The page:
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2012 Season in Review Podcasts

Hobbs, Chad and I got together for quite a while this morning/afternoon and discussed many things related to this past RBA season and really all of the others. Tune in for a rousing bit of audio in which we talk about Hobbs’ spreadsheet, 2012 and historical scores, trades, and strategy. We debate the usefulness of the scores to the playoff series, the difference between Jason Isringhausen and a 4th rounder (hint: a lot), and the criteria that should be used for selecting awards.

Click “12Season3” for Part 1; click “12Season4” for Part 2

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New Team Records, 2012

The individuals have been slacking this season (and, no, not just those on Arizona and SoCal), so let’s take a look at the teams that are poised to set RBA records. First, the records themselves:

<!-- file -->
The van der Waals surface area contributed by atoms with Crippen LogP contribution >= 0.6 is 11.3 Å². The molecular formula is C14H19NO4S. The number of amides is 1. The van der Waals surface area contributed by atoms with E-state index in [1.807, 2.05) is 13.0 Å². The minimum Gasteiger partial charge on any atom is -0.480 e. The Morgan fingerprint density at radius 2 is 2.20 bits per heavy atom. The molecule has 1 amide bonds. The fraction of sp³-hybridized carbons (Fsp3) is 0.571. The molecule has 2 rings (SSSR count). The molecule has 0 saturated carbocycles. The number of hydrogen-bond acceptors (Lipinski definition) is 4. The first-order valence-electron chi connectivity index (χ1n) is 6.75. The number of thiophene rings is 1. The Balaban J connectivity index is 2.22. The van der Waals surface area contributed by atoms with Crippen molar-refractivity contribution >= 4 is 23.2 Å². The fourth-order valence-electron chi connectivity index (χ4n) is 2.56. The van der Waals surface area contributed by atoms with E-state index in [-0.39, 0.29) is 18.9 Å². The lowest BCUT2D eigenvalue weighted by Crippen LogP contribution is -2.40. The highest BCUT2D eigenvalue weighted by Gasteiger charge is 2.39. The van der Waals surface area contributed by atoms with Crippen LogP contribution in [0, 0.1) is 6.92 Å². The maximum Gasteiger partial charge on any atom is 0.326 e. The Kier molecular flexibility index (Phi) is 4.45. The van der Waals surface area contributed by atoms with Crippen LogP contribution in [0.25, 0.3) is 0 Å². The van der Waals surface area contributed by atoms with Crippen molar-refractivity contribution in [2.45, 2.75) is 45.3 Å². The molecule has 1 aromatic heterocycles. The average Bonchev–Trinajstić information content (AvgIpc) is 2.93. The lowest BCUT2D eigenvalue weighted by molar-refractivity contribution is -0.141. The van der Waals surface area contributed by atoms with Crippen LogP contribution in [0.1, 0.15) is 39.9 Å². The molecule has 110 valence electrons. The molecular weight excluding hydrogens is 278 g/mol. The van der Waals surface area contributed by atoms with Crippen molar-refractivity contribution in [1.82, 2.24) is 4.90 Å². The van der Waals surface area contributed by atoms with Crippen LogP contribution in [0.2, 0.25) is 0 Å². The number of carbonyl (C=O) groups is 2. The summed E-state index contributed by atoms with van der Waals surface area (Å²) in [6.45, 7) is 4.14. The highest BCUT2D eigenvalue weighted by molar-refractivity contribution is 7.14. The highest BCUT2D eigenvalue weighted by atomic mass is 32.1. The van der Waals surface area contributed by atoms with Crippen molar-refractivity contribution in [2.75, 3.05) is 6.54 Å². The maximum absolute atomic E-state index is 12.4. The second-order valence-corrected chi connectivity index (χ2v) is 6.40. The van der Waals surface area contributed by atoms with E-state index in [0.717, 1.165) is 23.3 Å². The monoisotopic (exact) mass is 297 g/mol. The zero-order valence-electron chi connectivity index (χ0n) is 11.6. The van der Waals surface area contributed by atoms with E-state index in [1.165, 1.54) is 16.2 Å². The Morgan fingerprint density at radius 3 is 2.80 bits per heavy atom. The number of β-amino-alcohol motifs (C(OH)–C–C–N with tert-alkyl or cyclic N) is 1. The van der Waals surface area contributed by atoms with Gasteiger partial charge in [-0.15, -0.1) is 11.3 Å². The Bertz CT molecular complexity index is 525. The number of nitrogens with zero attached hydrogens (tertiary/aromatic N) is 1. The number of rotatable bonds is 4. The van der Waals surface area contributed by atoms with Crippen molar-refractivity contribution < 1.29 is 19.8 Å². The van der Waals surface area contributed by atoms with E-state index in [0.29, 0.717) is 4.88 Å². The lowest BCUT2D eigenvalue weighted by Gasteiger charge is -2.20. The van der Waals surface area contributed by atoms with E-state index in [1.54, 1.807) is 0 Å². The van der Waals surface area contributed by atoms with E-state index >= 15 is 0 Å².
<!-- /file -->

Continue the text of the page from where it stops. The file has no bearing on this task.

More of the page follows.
Arizona (28-52) – If they lose to Elm Grove in Week 81, they will become the first team to ever finish 28-53. If they do this, every record from 23-58 to 58-23 will be represented somewhere in our 12 years of baseball.

Atlanta (39-41) – Win or lose, Atlanta has set a team record for wins in a season. They won 38 games in both 2008 and 2010.

Baltimore (43-37) – They are the only 2012 team that can join our most inclusive club, the 43-38 club. This has been done 12 times in our 11 seasons thus far, and they’ll get there with a loss. They also finished 43-38 in 2007 and 2010. They would be the 7th team to finish 44-37 (yawn).

Dunedin (51-29) – They have set a team record for wins as well. This is the first time they have won at least 50 games. They won 48 in 2009 and 2010.

Elm Grove (49-31) – It’s a big last game for the Cardinals, who could add one to their tally of 50-win seasons. They have won at least 50 games SIX times in 11 seasons. Win or lose, this will be their 7th best record out of 12. How is that possible?